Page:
Example: Union Areas

In this example we combine multiple area objects into a single area by using the Transform pane's Union Areas template for drawings.  A drawing of French regions shows some regions as more than one area.  We would like each region to be one area so the table of regions has one record per region.


 User interfaces for the Transform pane have been changed.  See the Transform Reference topic for guides to new interfaces while this topic is updated.   This topic would now be done using the Merge transform, using the areas (dissolve) option.



We open a drawing called Regions that shows regions in France as they were before the administrative reorganization of 2016, using area objects to represent regions.



As we zoom into the region surrounding the region named Provence-Alpes-Cote d'Azur (henceforth in this topic, Provence), we see what appears to be a small island region within the adjacent  Rhone-Alpes region.



We zoom further in and then Ctrl-click onto the small island region to select it.



We also Ctrl-click onto the main Provence region to select that as well.



We can take a look at the selected records by opening the drawing's table.



Opening the Regions Table we see that two records have been selected that correspond to the two areas selected in the drawing.


That tells us that the selection in the Regions drawing window involves two separate objects, that is, two separate rows in the table.   Both the larger area conventionally known as Provence as well as the smaller island region within the Rhone-Alpes region are cited in the list as parts of the Provence-Alpes-Cote d'Azur region.   


What is going on is that the Provence region really does include a small, unconnected island portion of France that is the canton of Valreas, an isolated bit of Provence within the Rhone-Alpes region that is a relic of Papal holdings in the area dating back to the 14th century.


We would like to combine the canton of Valreas island portion of Provence with the main area of Provence into a single area object.  That is easy using the Union Areas template.


With the focus on the Regions drawing, where the two areas for Provence already have been selected, we launch the Transform pane.



The pane launches with the Geom field for the Regions drawing already loaded as the Target.  We enter union into the filter box to reduce the long list of transforms to only a few, from which it will be easier to pick out the template we want.   We check the Restrict to selection box and then choose the Union Areas template.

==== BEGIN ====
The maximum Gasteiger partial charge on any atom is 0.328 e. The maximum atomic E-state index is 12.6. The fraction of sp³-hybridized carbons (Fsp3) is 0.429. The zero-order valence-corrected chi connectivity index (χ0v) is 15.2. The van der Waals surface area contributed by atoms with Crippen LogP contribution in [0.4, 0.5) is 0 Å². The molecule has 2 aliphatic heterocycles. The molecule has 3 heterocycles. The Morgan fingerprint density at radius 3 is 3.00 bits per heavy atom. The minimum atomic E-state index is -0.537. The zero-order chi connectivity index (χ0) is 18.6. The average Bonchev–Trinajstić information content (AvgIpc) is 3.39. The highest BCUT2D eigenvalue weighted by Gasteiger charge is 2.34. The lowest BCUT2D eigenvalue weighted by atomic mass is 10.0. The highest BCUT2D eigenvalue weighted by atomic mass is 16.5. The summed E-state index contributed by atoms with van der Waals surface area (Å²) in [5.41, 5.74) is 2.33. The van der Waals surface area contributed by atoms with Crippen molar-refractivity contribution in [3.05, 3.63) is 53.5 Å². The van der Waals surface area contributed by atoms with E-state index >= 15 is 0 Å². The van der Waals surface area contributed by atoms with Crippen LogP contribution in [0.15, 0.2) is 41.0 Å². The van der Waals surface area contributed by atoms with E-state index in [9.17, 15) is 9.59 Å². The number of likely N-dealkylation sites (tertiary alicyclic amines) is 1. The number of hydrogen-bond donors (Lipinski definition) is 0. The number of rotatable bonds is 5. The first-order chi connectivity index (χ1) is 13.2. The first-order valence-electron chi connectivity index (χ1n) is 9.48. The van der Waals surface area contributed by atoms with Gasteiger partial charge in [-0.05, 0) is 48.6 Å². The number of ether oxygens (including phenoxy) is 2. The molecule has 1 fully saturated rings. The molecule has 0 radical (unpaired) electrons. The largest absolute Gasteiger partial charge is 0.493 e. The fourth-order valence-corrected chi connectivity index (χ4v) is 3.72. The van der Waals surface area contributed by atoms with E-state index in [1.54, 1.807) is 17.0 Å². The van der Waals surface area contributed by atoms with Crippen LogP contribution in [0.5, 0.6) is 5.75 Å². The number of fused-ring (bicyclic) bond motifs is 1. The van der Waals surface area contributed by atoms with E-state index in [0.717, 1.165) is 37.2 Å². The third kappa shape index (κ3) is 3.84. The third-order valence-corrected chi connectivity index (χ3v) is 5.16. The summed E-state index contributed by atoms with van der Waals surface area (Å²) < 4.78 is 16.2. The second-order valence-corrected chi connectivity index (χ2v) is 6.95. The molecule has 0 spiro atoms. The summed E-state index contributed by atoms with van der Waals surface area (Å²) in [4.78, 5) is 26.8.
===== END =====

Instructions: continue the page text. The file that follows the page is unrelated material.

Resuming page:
As soon as we choose the template the system will preview the objects to be affected in blue preview color.



Before proceeding we click on the Options button to confirm all Transform options are the way we want.   



In the Transform Options dialog we see that new components using the name Regions Table Union Areas will be created.  We can live with that.   We confirm all of the other fields will be transferred as we want.   We press OK.



Back in the Transform pane we confirm once more that the Restrict to selection box is checked, since we want to union only the two selected areas and not combine all areas in the drawing into a single area.   We press Add Component.



Manifold swings into action and creates the results of the template as two new components, a table and a drawing that shows the objects in that table, using the names specified in the Transform Options dialog.



If we open the Regions Table Union Areas Drawing we see that does indeed contain the two parts of the Provence region.  A Ctrl-click anywhere in the larger part will select both parts, proving that both parts are now parts of the same area object.


We will now switch back to the Regions drawing, by clicking on the title bar to move the focus there.   The drawing is as we left it when we launched the Transform pane.   The two area objects that represent the two parts of the Provence region are still both selected.



We press the Delete key or Edit - Delete to delete the objects.


When we delete the selected objects they disappear both from the drawing and, of course, from the table.   Deleting an object in a map means deleting the record for that object in the table for which the drawing shows data.



The illustration above shows the Regions Table with the two records for Provence deleted.   We will now copy and paste into the table the new, single record for Provence that was created by the Union Areas transform.


Double-click on the Regions Table Union Areas in the project pane to open it.



There is only one record because there is only one object in that table. If the area in Regions Table Union Areas Drawing is still selected, the record in the table will also be selected.   If it is not selected, we Ctrl-click on the row handle for the record to select it.



Press Ctrl-C to copy the selected record.


Next we switch back to the Regions Table so we can paste the copied record.



Press Ctrl- V to paste the copied record off the clipboard and into the table.